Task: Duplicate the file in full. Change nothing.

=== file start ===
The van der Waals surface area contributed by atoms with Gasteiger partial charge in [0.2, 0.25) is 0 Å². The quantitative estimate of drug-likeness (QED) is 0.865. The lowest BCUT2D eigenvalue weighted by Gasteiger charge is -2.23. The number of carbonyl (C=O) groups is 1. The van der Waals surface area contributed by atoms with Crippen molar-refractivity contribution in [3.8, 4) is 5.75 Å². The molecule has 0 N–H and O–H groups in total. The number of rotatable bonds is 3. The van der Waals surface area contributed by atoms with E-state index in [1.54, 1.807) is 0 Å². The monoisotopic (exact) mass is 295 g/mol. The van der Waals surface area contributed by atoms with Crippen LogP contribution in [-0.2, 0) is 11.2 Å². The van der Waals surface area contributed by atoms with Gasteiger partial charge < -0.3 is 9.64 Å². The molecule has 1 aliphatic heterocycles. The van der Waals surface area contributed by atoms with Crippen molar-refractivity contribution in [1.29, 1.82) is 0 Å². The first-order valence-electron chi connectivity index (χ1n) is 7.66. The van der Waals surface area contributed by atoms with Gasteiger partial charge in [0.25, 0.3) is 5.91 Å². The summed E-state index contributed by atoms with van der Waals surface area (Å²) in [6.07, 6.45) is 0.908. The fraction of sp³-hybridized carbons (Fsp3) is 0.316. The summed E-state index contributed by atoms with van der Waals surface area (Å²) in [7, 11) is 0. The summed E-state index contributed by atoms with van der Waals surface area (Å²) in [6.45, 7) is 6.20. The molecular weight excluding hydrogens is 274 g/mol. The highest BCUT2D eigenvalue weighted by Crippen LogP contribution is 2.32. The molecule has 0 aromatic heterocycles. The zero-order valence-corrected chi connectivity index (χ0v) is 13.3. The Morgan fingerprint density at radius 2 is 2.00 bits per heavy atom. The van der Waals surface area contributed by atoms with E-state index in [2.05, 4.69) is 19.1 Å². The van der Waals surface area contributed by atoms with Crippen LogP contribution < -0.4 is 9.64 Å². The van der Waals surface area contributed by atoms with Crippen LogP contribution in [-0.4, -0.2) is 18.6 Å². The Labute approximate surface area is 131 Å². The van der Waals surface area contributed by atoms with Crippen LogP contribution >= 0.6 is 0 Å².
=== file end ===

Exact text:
The van der Waals surface area contributed by atoms with Gasteiger partial charge in [0.2, 0.25) is 0 Å². The quantitative estimate of drug-likeness (QED) is 0.865. The lowest BCUT2D eigenvalue weighted by Gasteiger charge is -2.23. The number of carbonyl (C=O) groups is 1. The van der Waals surface area contributed by atoms with Crippen molar-refractivity contribution in [3.8, 4) is 5.75 Å². The molecule has 0 N–H and O–H groups in total. The number of rotatable bonds is 3. The van der Waals surface area contributed by atoms with E-state index in [1.54, 1.807) is 0 Å². The monoisotopic (exact) mass is 295 g/mol. The van der Waals surface area contributed by atoms with Crippen LogP contribution in [-0.2, 0) is 11.2 Å². The van der Waals surface area contributed by atoms with Gasteiger partial charge < -0.3 is 9.64 Å². The molecule has 1 aliphatic heterocycles. The van der Waals surface area contributed by atoms with Crippen molar-refractivity contribution in [1.29, 1.82) is 0 Å². The first-order valence-electron chi connectivity index (χ1n) is 7.66. The van der Waals surface area contributed by atoms with Gasteiger partial charge in [0.25, 0.3) is 5.91 Å². The summed E-state index contributed by atoms with van der Waals surface area (Å²) in [6.07, 6.45) is 0.908. The fraction of sp³-hybridized carbons (Fsp3) is 0.316. The summed E-state index contributed by atoms with van der Waals surface area (Å²) in [7, 11) is 0. The summed E-state index contributed by atoms with van der Waals surface area (Å²) in [6.45, 7) is 6.20. The molecular weight excluding hydrogens is 274 g/mol. The highest BCUT2D eigenvalue weighted by Crippen LogP contribution is 2.32. The molecule has 0 aromatic heterocycles. The zero-order valence-corrected chi connectivity index (χ0v) is 13.3. The Morgan fingerprint density at radius 2 is 2.00 bits per heavy atom. The van der Waals surface area contributed by atoms with E-state index in [2.05, 4.69) is 19.1 Å². The van der Waals surface area contributed by atoms with Crippen LogP contribution < -0.4 is 9.64 Å². The van der Waals surface area contributed by atoms with Crippen LogP contribution in [-0.4, -0.2) is 18.6 Å². The Labute approximate surface area is 131 Å². The van der Waals surface area contributed by atoms with Crippen LogP contribution >= 0.6 is 0 Å².